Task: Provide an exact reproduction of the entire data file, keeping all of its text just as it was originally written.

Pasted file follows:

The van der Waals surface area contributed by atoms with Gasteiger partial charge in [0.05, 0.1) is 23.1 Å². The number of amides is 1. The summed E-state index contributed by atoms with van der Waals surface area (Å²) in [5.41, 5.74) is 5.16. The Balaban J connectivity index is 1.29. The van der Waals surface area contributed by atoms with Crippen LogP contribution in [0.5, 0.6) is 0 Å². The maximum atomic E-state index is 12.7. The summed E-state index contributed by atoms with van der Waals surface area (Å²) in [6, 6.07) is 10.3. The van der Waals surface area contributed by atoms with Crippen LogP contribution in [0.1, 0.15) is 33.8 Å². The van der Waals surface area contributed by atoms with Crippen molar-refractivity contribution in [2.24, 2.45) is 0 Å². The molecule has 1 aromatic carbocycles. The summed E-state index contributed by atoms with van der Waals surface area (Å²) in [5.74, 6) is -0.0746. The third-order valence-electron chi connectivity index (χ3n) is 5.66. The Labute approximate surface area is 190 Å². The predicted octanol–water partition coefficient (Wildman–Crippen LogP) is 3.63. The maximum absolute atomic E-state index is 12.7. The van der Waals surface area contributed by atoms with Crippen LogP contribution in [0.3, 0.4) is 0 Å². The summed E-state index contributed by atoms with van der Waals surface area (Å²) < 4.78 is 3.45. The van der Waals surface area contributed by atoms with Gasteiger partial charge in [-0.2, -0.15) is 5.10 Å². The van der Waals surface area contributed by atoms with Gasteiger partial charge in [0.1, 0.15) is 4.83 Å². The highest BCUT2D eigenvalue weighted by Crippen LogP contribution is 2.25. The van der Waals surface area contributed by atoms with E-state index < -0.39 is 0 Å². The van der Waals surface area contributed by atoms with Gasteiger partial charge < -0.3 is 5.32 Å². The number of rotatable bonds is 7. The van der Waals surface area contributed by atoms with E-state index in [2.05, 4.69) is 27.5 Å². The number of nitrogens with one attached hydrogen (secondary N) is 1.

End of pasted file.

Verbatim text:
The van der Waals surface area contributed by atoms with Gasteiger partial charge in [0.05, 0.1) is 23.1 Å². The number of amides is 1. The summed E-state index contributed by atoms with van der Waals surface area (Å²) in [5.41, 5.74) is 5.16. The Balaban J connectivity index is 1.29. The van der Waals surface area contributed by atoms with Crippen LogP contribution in [0.5, 0.6) is 0 Å². The maximum atomic E-state index is 12.7. The summed E-state index contributed by atoms with van der Waals surface area (Å²) in [6, 6.07) is 10.3. The van der Waals surface area contributed by atoms with Crippen LogP contribution in [0.1, 0.15) is 33.8 Å². The van der Waals surface area contributed by atoms with Crippen molar-refractivity contribution in [2.24, 2.45) is 0 Å². The molecule has 1 aromatic carbocycles. The summed E-state index contributed by atoms with van der Waals surface area (Å²) in [5.74, 6) is -0.0746. The third-order valence-electron chi connectivity index (χ3n) is 5.66. The Labute approximate surface area is 190 Å². The predicted octanol–water partition coefficient (Wildman–Crippen LogP) is 3.63. The maximum absolute atomic E-state index is 12.7. The van der Waals surface area contributed by atoms with Crippen LogP contribution in [0.3, 0.4) is 0 Å². The summed E-state index contributed by atoms with van der Waals surface area (Å²) < 4.78 is 3.45. The van der Waals surface area contributed by atoms with Gasteiger partial charge in [-0.2, -0.15) is 5.10 Å². The van der Waals surface area contributed by atoms with Gasteiger partial charge in [0.1, 0.15) is 4.83 Å². The highest BCUT2D eigenvalue weighted by Crippen LogP contribution is 2.25. The van der Waals surface area contributed by atoms with E-state index < -0.39 is 0 Å². The van der Waals surface area contributed by atoms with Gasteiger partial charge < -0.3 is 5.32 Å². The number of rotatable bonds is 7. The van der Waals surface area contributed by atoms with E-state index in [2.05, 4.69) is 27.5 Å². The number of nitrogens with one attached hydrogen (secondary N) is 1.